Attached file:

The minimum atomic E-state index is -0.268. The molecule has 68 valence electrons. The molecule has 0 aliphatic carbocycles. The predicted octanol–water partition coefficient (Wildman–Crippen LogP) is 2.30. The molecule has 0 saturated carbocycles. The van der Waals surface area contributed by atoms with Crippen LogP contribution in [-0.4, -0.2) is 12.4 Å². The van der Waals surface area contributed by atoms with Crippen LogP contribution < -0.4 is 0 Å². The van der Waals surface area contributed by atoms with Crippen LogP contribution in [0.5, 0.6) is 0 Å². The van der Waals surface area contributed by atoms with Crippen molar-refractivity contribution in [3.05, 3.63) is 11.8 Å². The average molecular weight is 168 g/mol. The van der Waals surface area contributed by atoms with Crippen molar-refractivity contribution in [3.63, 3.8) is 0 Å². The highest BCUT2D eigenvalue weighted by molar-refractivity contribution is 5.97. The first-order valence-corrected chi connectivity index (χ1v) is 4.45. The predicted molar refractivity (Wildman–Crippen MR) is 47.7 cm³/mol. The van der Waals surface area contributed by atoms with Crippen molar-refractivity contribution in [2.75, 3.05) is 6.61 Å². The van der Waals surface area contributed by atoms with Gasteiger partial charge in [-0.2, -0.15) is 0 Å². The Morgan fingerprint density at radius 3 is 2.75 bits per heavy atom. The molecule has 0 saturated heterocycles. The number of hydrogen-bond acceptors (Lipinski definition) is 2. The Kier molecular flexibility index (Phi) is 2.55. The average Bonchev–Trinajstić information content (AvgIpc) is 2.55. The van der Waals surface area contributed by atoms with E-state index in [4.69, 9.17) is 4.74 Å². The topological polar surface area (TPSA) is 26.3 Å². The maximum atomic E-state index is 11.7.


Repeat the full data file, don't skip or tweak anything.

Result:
The minimum atomic E-state index is -0.268. The molecule has 68 valence electrons. The molecule has 0 aliphatic carbocycles. The predicted octanol–water partition coefficient (Wildman–Crippen LogP) is 2.30. The molecule has 0 saturated carbocycles. The van der Waals surface area contributed by atoms with Crippen LogP contribution in [-0.4, -0.2) is 12.4 Å². The van der Waals surface area contributed by atoms with Crippen LogP contribution < -0.4 is 0 Å². The van der Waals surface area contributed by atoms with Crippen LogP contribution in [0.5, 0.6) is 0 Å². The van der Waals surface area contributed by atoms with Crippen molar-refractivity contribution in [3.05, 3.63) is 11.8 Å². The average molecular weight is 168 g/mol. The van der Waals surface area contributed by atoms with Crippen molar-refractivity contribution in [3.63, 3.8) is 0 Å². The highest BCUT2D eigenvalue weighted by molar-refractivity contribution is 5.97. The first-order valence-corrected chi connectivity index (χ1v) is 4.45. The predicted molar refractivity (Wildman–Crippen MR) is 47.7 cm³/mol. The van der Waals surface area contributed by atoms with Crippen molar-refractivity contribution in [2.75, 3.05) is 6.61 Å². The van der Waals surface area contributed by atoms with Gasteiger partial charge in [-0.2, -0.15) is 0 Å². The Morgan fingerprint density at radius 3 is 2.75 bits per heavy atom. The molecule has 0 saturated heterocycles. The number of hydrogen-bond acceptors (Lipinski definition) is 2. The Kier molecular flexibility index (Phi) is 2.55. The average Bonchev–Trinajstić information content (AvgIpc) is 2.55. The van der Waals surface area contributed by atoms with E-state index in [4.69, 9.17) is 4.74 Å². The topological polar surface area (TPSA) is 26.3 Å². The maximum atomic E-state index is 11.7.